# Re: Observation selection effects

From: Jesse Mazer <lasermazer.domain.name.hidden>
Date: Wed, 06 Oct 2004 15:26:48 -0400

Stathis Papaioannou wrote:

>The problem is that you are reasoning as if the amount in each envelope can
>vary during the game, whereas in fact it is fixed. Suppose envelope A
>contains \$100 and envelope B contains \$50. You open A, see the \$100, and
>then reason that B may contain either \$50 or \$200, each being equally
>likely. In fact, B cannot contain \$200, even though you don't know this
>yet. It is easy enough for an external observer (who does know the contents
>of each envelope) to calculate the probabilities: if you keep the first
>envelope, your expected gain is 0.5*\$100 + 0.5*\$50 = \$75. If you switch,
>your expected gain is 0.5*\$100 (if you open B first) + 0.5*\$50 (if you
>open A first) = \$75, as before.
>
>Ignorance of the actual amounts may lead you to speculate that one of the
>envelopes may contain \$200, but it won't make the money magically
>materialise! And even if you don't know the actual amounts, the above
>analysis should convince you that nothing is to be gained by switching
>envelopes.
>
>If the game changes so that, once you have opened the first envelope, the
>millionaire decides by flipping a coin whether he will put half or double
>that amount in the second envelope, then you are actually better off
>switching.

I don't think that's a good counterargument, because the whole concept of
probability is based on ignorance--if you were omniscient, for example, you
wouldn't have a need for probabilities at all. If someone puts \$1000 in a
blue envelope and then flips a coin to decide whether to put \$3000 in a red
envelope or to leave it empty, my expected gain from picking the red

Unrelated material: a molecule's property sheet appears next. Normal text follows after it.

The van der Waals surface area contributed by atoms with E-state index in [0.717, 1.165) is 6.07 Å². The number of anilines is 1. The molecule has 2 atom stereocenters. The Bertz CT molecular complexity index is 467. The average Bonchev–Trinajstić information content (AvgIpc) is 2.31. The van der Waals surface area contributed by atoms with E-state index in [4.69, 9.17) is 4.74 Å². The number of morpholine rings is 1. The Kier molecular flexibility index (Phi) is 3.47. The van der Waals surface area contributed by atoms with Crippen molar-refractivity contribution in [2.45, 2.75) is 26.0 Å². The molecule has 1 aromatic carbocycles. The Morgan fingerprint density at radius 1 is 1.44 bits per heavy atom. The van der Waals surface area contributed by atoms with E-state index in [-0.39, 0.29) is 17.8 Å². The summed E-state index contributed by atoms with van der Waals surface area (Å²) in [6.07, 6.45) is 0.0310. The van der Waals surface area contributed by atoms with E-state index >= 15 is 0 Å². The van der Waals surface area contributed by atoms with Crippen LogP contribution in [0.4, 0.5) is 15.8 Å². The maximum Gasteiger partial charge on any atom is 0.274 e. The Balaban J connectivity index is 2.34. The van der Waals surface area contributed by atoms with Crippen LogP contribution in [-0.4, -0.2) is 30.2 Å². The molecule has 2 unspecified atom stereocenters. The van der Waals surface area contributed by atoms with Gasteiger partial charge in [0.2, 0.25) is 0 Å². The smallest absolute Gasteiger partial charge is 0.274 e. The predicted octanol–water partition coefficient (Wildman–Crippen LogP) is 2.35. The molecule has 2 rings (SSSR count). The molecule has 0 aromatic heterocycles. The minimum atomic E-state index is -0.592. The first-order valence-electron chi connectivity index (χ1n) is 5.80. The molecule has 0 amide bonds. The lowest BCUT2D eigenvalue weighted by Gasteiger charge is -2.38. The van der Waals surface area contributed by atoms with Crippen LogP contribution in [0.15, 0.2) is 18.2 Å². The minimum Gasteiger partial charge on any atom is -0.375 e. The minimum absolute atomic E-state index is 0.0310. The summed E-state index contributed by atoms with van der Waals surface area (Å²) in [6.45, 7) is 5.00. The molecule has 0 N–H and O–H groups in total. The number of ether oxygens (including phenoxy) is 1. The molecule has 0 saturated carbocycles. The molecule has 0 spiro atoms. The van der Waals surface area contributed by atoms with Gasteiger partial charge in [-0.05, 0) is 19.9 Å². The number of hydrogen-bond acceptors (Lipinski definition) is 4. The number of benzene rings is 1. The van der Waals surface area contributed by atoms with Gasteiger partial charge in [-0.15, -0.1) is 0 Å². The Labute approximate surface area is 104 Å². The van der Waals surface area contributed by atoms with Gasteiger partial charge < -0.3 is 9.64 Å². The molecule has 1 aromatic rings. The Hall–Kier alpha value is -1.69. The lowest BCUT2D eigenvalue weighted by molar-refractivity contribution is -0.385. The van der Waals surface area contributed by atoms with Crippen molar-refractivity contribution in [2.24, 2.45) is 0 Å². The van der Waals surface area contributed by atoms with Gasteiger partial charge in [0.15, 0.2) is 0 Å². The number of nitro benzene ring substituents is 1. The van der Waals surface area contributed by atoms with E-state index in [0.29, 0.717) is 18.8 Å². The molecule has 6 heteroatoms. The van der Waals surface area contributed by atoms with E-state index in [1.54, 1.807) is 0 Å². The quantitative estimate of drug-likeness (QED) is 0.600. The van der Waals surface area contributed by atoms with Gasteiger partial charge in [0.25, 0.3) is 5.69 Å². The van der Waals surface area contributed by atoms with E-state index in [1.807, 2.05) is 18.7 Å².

envelope should be \$1500 dollars--it doesn't make sense to say that from the
point of view of someone who saw the envelopes being stuffed, it is already
certain whether the red envelope contains the money, therefore *my* expected
gain from picking the red envelope should be either \$3000 or zero. My
expected gain is based on my own ignorance of the outcome of the coin toss,
information that I don't have access to shouldn't play a role. Similarly, an
external observer who knows the content of both envelopes should play no
role in the calculation of my expected gain from switching in the
two-envelope problem. If I open the envelope and find \$50, I don't know
whether the other envelope contains \$25 or \$100, so that information cannot
be used when calculating my expected gain from switching. But as I argued
before, if I know the probability distribution the envelope-stuffer used to
pick the amount in the envelope with less money, then seeing the amount in
the envelope I open will allow me to refine my estimate of the probability
it's the envelope with less money, there's no possible distribution the
envelope-stuffer could use that would insure that no matter how much I found
in the first envelope, the other envelope would have a 50% chance of
containing double that and a 50% chance of containing half that.

Jesse
Received on Wed Oct 06 2004 - 15:39:15 PDT

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